• To deduct legal fees as an expense under Code Section 162, Niemann needed to have enough activity to qualify as a “trade or business”. He did not have sufficient “continuity” or “regularity” to have a “trade or business” of buying distressed notes. He made 2 loans to realtors, and had not bought or held any other notes. He was not even close to having a “trade or business”, at least as far as buying notes was concerned.
    • The Douglas case. An important citation was Douglas v. Commissioner, T.C. Memo, 1998-165, aff’d, 181 F.3d 87 (4th Cir. 1999). In Douglas, the taxpayer bought eleven residential properties from 1982 to 1989, renovated seven in the same years, and had sold two, but had no sales during the years at issue. Most of the properties were rented, at least one was sold on installment contract, with the contract being a second mortgage. When the property was foreclosed by the first, taxpayers incurred legal fees. There are two ways to deduct such fees: Either as “trade or business” expenses under IRC Section 162, or as expenses incurred in the “production of income” under Code Section 212. Deducting expenses as arising from a “trade or business” is generally more favorable than deducting them as part of “the production of income”. As such, the taxpayer argued that he was in a “real estate rental buying & selling business”. The Douglas court held that the taxpayer did not have activity that was sufficiently “continuous” or “regular” in 1992 & 1993 to constitute a “trade or business” of property development. The court focused in particular on the lack of sales for the years in question. The taxpayer could therefore not deduct the expenses in question as “trade or business” expenses. The expenses were permitted under IRC Section 212, albeit on Schedule A of the taxpayers’ personal returns, which is a very unfavorable place to put expenses. In all likelihood, some or all of the expenses ended up as being non-deductible.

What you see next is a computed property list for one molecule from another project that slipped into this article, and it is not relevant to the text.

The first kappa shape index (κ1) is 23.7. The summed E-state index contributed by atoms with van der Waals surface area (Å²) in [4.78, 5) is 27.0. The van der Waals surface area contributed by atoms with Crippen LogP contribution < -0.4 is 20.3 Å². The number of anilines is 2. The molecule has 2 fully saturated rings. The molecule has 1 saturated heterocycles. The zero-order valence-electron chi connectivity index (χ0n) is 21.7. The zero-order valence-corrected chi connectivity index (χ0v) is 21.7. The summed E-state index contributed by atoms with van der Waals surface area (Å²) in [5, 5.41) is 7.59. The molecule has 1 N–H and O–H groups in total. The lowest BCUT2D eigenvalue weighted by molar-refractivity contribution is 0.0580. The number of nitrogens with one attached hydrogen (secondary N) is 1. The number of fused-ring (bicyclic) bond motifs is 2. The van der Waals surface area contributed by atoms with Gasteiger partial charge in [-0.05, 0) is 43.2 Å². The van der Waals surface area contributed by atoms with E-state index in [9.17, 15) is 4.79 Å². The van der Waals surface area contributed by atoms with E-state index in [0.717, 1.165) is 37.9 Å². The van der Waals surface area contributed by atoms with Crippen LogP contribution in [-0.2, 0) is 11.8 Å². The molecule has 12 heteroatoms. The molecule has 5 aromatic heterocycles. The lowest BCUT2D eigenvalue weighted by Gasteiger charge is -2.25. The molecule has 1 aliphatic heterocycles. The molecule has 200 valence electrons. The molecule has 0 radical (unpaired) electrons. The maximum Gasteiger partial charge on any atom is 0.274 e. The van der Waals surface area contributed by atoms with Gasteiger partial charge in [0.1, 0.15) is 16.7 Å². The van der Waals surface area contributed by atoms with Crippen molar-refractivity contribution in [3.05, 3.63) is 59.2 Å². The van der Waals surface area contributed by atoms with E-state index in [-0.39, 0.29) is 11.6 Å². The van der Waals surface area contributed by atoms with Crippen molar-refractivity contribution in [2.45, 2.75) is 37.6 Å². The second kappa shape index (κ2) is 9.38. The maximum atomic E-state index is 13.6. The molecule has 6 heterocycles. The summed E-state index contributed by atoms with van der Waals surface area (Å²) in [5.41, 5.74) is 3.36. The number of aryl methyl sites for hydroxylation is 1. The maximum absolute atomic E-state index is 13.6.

• Our case was poorly argued by the taxpayer, who of course represented himself in court. There is case law holding that a rental operation, on its own, can be a “trade or business”. The taxpayers in Douglas essentially tried to argue that they had a flipping business and lost. They should have argued that they had a rental trade or business. Based on my recollection of case law, their activity appeared to have been sufficient for such an argument to have prevailed. Had the taxpayers retained an attorney familiar with both real estate investing and some of the case law surrounding it, they might have won.